2015-11-19 16:31:46 Writen By: Green Bar

Environmental Highlight

I think everyone who visits our site knows that I work with natural ingredients closely, and obviously natural ingredients need a clean environment! So our concern for the environment is always very strong.

 

The other day I overheard someone dear to me talking about Tamera Al Husseini and her work with the protection of tidal Mangroves, I was so relieved someone has dedicating so much love and time to the health of our sea, and was desperate to interview her and feature her, because we need to bring awareness to this very important subject! Clearly we are all experiencing global warming- right? Its November and no sign of winter chill or rain!

R: Tamera tell us a little about your background…

 

T: I’m an ecologist, I’ve been asked so many times why I chose the environmental field and I really don’t have a specific answer. I originally wanted to do art but I eventually decided on Ecology. My love grew from there.

 

R: I guess you must have had an interest in nature to edit out all the other zillions of options!

 

T: Yes I love nature…

 

R: Are you a Taurus?

 

T: No I’m a Virgo

 

R: So that means you like to be useful?

 

T: Yes I really do like to be useful; I decided that the career that I choose would be something useful …

 

R: Ok let’s talk about your work for Bahrain’s beaches. Bahrain is really a little piece of heaven however it hasn’t grown to reflect the heaven that it is. When I was a teacher in UCB university, we did a Photography documentary exhibition about Bahrain’s beaches, I wanted to send out postcards of the trashed beaches, I remember feeling really disturbed because I really wanted to go the beach and I was really disappointed all of them were in bad shape. So I had the opportunity to communicate this issue on a larger scale because I was in a position to do that as a teacher. I gave the students a project to photograph the beaches, they had all the basic technical skills to compose and shoot documentary photos and they captured really disastrous documentary images (with good composition- I was a proud teacher). Someone actually managed to photograph a sewage truck dumping sewage in Seef. This exhibition was really powerful. So I was really relieved when my sister told me someone was doing something to neutralize the toxicity. I know I will sound ignorant especially after being so excited about you growing mangroves but could you clarify, what are mangroves?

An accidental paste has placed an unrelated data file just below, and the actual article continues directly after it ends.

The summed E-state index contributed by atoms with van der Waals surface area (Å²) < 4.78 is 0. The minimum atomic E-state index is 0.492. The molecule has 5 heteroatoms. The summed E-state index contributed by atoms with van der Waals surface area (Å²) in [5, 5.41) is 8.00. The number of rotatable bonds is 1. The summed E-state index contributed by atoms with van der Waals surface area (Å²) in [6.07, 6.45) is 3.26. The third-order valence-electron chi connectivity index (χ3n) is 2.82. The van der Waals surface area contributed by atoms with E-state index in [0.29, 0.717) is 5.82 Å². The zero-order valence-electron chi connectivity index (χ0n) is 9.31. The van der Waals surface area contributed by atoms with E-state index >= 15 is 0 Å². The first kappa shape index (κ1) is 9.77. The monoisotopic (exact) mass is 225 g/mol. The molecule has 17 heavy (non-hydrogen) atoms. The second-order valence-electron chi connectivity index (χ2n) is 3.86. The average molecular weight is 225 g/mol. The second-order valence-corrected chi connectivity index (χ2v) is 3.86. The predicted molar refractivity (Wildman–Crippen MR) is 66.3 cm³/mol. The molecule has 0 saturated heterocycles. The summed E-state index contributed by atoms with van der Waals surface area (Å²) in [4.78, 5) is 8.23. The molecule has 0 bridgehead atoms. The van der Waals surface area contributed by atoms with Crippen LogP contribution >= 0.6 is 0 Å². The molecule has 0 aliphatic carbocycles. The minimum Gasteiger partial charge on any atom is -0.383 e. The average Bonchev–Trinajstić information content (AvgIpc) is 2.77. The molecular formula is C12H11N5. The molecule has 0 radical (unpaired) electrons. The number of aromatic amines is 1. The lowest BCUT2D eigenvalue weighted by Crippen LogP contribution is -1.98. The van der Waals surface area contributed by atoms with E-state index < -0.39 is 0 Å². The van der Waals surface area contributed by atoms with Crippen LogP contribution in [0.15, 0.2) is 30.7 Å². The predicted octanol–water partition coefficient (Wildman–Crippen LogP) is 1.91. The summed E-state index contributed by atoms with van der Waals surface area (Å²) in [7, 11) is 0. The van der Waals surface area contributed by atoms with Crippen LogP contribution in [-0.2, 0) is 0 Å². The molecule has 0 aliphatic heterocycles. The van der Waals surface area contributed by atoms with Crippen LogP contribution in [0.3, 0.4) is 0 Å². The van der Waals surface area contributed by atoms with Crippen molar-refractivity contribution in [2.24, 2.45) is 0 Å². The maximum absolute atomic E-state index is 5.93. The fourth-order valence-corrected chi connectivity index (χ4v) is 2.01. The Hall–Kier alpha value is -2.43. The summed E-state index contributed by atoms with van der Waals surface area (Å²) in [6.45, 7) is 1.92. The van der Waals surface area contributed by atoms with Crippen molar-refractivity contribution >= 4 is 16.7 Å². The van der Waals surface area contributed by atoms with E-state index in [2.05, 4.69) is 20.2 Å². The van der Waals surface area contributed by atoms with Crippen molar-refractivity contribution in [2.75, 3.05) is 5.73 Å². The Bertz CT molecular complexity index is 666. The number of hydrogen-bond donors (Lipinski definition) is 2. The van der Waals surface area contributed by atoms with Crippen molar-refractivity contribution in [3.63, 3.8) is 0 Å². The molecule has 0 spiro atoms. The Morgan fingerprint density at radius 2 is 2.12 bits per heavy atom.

T: They’re a species that we go crazy for environmental field, they are a tree but the thing about them is that they grow in the shoreline. They only grow in salt water and they get really big. The gulf only has 1 species but there are quite a few different ones. The mangroves in Arad Bay were actually planted through  government initiatives- which at the moment is run by  The Directorate of Biodiversity within The Supreme Council for Environment. They are actually a really good directorate, certain things are beyond their control but they care a lot and enjoy their work.

 

R: Why specifically mangroves, what do they do for the environment?

 

T: They form a really important ecosystem, they provide nurseries and breeding grounds for a lot of fish species, so when we do the planting we get to see all the creatures and it’s amazing. Within the environment field there is something called ecosystem services and it’s a huge thing, it’s everything that the environment provides us like wood for fuel but also services like water filtration and pollination. Mangroves provide a huge service. It’s not so obvious in Bahrain but in SE Asia they’re really important for coastline integrity, if they rip up the mangroves they expose themselves to storms, tides, any kind of coastal degradation. So to get people to understand the importance of ecosystem services its really hard because you cant put a value on it, so by calculating how much damage they prevent you can really make people understand the value of the mangroves.